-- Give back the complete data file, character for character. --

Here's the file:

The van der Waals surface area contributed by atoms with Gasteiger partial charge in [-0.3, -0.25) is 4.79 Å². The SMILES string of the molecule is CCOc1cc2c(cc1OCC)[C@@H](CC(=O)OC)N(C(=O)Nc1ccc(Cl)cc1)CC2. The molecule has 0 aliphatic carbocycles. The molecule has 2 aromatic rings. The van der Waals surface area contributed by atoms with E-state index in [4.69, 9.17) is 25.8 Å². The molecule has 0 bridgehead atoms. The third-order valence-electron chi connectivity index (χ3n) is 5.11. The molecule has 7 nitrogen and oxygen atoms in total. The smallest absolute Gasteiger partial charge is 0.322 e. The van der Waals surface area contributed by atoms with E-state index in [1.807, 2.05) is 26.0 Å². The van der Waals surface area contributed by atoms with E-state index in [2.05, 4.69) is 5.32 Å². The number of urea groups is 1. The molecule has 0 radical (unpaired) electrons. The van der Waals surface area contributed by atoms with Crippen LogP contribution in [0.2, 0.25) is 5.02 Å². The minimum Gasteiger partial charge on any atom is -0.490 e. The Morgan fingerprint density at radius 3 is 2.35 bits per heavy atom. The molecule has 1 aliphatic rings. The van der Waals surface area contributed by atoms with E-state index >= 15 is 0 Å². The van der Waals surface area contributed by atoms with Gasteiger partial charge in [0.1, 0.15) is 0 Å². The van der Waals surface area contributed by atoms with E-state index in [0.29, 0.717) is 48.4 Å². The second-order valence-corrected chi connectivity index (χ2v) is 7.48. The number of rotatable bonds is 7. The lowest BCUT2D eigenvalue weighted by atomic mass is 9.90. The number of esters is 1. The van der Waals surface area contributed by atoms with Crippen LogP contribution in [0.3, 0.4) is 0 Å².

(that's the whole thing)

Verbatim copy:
The van der Waals surface area contributed by atoms with Gasteiger partial charge in [-0.3, -0.25) is 4.79 Å². The SMILES string of the molecule is CCOc1cc2c(cc1OCC)[C@@H](CC(=O)OC)N(C(=O)Nc1ccc(Cl)cc1)CC2. The molecule has 0 aliphatic carbocycles. The molecule has 2 aromatic rings. The van der Waals surface area contributed by atoms with E-state index in [4.69, 9.17) is 25.8 Å². The molecule has 0 bridgehead atoms. The third-order valence-electron chi connectivity index (χ3n) is 5.11. The molecule has 7 nitrogen and oxygen atoms in total. The smallest absolute Gasteiger partial charge is 0.322 e. The van der Waals surface area contributed by atoms with E-state index in [1.807, 2.05) is 26.0 Å². The van der Waals surface area contributed by atoms with E-state index in [2.05, 4.69) is 5.32 Å². The number of urea groups is 1. The molecule has 0 radical (unpaired) electrons. The van der Waals surface area contributed by atoms with Crippen LogP contribution in [0.2, 0.25) is 5.02 Å². The minimum Gasteiger partial charge on any atom is -0.490 e. The Morgan fingerprint density at radius 3 is 2.35 bits per heavy atom. The molecule has 1 aliphatic rings. The van der Waals surface area contributed by atoms with E-state index >= 15 is 0 Å². The van der Waals surface area contributed by atoms with Gasteiger partial charge in [0.1, 0.15) is 0 Å². The van der Waals surface area contributed by atoms with E-state index in [0.29, 0.717) is 48.4 Å². The second-order valence-corrected chi connectivity index (χ2v) is 7.48. The number of rotatable bonds is 7. The lowest BCUT2D eigenvalue weighted by atomic mass is 9.90. The number of esters is 1. The van der Waals surface area contributed by atoms with Crippen LogP contribution in [0.3, 0.4) is 0 Å².